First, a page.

is an interview extracted from Newsletter, a publication
of the Center for Basque Studies, University of Nevada,
gratitude to David Río and to all who work in the
Center for Basque Studies, specially to Jill Berner.
next interview is publicated here as a homage to Robert
Laxalt, who had a good and unceasing relationship with Eusko
Ikaskuntza-Basque Studies Society.
this humble way Robert Laxalt used to define himself whenever
asked about his role in the expansion of Basque studies in the
United States or about his literary contributions to Basque culture.
This extreme humility was one of the features that most struck
me about Bob Laxalt when I first interviewed him in the spring
of 1995. At that time I was familiar with his impressive literary
career and admired him for his imaginative writings on the Basques.
In the following years, until our last meeting in September 2000,
I had the pleasure to visit Bob almost every summer and to discover
his deep humanity. Over time, my admiration for Bob Laxaltīs literary
gift was equaled by my high respect for his remarkable human values.
During these long
interviews with Bob Laxalt I was primarily interested in his Basque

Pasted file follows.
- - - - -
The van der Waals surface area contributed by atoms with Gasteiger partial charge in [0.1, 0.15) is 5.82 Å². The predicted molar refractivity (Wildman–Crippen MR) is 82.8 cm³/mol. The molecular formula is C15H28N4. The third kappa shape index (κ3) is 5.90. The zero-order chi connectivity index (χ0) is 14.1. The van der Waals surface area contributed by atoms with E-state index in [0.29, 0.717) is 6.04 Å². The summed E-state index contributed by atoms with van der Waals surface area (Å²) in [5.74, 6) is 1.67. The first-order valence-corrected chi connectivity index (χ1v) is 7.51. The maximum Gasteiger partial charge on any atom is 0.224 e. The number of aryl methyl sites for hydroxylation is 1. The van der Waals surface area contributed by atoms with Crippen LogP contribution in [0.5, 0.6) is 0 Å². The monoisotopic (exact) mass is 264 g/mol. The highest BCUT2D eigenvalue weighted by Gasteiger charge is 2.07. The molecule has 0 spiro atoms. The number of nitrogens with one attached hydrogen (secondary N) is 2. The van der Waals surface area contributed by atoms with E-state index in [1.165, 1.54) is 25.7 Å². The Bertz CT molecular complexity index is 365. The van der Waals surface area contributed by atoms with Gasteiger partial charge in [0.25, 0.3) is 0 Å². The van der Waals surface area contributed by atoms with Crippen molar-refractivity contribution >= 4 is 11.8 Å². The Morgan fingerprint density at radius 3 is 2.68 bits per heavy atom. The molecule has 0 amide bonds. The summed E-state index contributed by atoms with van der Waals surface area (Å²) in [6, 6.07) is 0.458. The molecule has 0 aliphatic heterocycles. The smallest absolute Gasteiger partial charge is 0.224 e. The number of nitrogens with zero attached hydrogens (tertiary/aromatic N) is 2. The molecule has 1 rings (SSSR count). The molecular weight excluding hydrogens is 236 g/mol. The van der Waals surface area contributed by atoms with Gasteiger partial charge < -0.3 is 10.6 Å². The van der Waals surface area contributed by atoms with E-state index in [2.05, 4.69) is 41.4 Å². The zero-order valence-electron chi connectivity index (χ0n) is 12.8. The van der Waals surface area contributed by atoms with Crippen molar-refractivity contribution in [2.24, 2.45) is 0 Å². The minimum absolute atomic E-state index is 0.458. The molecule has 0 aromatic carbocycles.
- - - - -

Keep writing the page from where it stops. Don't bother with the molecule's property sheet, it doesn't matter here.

roots and, above all, in his creative writings on the Basques.
In considering his work, we cannot forget that Bob Laxalt was
not just "a Basque who wrote", but the voice of Basque
immigrants in the United States, as exemplified in his masterpiece
"Sweet Promised Land" (1957) and in his superb trilogy
of the Indart family, which was composed of the novels "The
Basque Hotel" (1989), "Child of the Holy Ghost"
(1992) and "The Governorís Mansion" (1994). Likewise,
he displayed a similar artistic power when portraying the traditional
lifestyle of the Basque Country in non-fiction
books such as "In a Hundred Graves: A Basque Portrait"
(1972), "A time We Knew: Images of Yesterday in the Basque
Homeland" (1990) or "The Land of My Fathers: A Sonís
Return to the Basque Country" (1999), and also in the novella
"A Cup of Tea in Pamplona" (1985). In fact, Robert Laxalt
may be regarded as the most talented American author writing on
the experience of Basques both in America and in Euskal Herria.
In spite of my
interest in Laxaltīs impressive achievements as a literary interpreter
of the Basques, Bobís characteristic modesty sometimes prevented
him from expanding on his writing. I remember that during these
long interviews he would tell me from time to time: "Just
let my works speak for themselves!". However, it was so interesting
to hear about both his Basque roots and his literary production
that I evaded his request and we went on talking for hours on
these topics. The following passages are an extract from one of
our talks of 1995. They summarize both his intimate connection